Plant Materials Center Restores South Rim’s Native Plants

There are more than 1,500 known species of vascular plants, 167 species of fungi, and 64 species of moss found in Grand Canyon National Park.

This is largely due to the 8,000 foot elevation change from the river up to the highest point on the North Rim.

Grand Canyon View

For more than two decades, USDA’s Natural Resources Conservation Service (NRCS) has been growing seeds for national parks. When the Grand Canyon South Rim visitor center underwent renovation in 2008, the national Park Service turned to the NRCS Plants Materials Center in Los Lunas, N.M., to produce the necessary seed to restore Grand Canyon’s native grasses. Now, the South Rim is covered with green grasses surrounding roads, parking lots, and popular tourist points.

According to the park’s horticulturalist, native grasses keep the invasive weeds from coming through. They also provide food for deer and elk.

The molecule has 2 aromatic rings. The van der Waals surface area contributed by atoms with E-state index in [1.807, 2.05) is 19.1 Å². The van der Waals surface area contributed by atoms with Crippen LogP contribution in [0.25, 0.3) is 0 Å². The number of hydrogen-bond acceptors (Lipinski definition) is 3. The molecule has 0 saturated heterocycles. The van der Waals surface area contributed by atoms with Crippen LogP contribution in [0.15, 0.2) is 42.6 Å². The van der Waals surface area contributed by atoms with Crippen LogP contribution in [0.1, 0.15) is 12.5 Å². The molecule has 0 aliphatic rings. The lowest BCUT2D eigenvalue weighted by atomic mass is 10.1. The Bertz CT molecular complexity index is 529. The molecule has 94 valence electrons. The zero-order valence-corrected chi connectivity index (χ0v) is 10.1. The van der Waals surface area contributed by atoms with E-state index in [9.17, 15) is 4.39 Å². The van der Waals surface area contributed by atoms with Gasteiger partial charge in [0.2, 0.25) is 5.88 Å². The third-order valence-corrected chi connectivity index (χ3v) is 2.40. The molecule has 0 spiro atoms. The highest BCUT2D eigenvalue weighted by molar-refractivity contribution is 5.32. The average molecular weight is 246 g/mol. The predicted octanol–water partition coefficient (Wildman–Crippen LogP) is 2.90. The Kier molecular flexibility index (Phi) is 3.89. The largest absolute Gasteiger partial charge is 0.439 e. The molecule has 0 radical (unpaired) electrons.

In the Grand Canyon, the Park Service uses seed to restore distressed areas where trails, walkways, parking lots and roads have been removed or added.

But finding and growing the seeds is not an easy process. Since each plant species has developed an advanced genetic makeup specific to each area of the parks, only seed native to each park area can be used. Native plants are better able to resist damage from drought, freezing, and common diseases.

Here’s how it works. Small amount of specific seeds are collected and provided to the NRCS for planting. The seeds are started in a greenhouse before being transplanted to a nearby field.

Each planted seed has the ability to produce hundreds of seeds for several years. At harvest time, the seeds are bagged and delivered to national parks.
The grasses reduce erosion, offer food and shelter for wildlife, and beautify the area so visitors can truly enjoy their Grand Canyon tour.

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Next up is the task of replanting Orphan Mine, a Grand Canyon mining site used as a source of uranium for nearly 20 years back in the 1950s.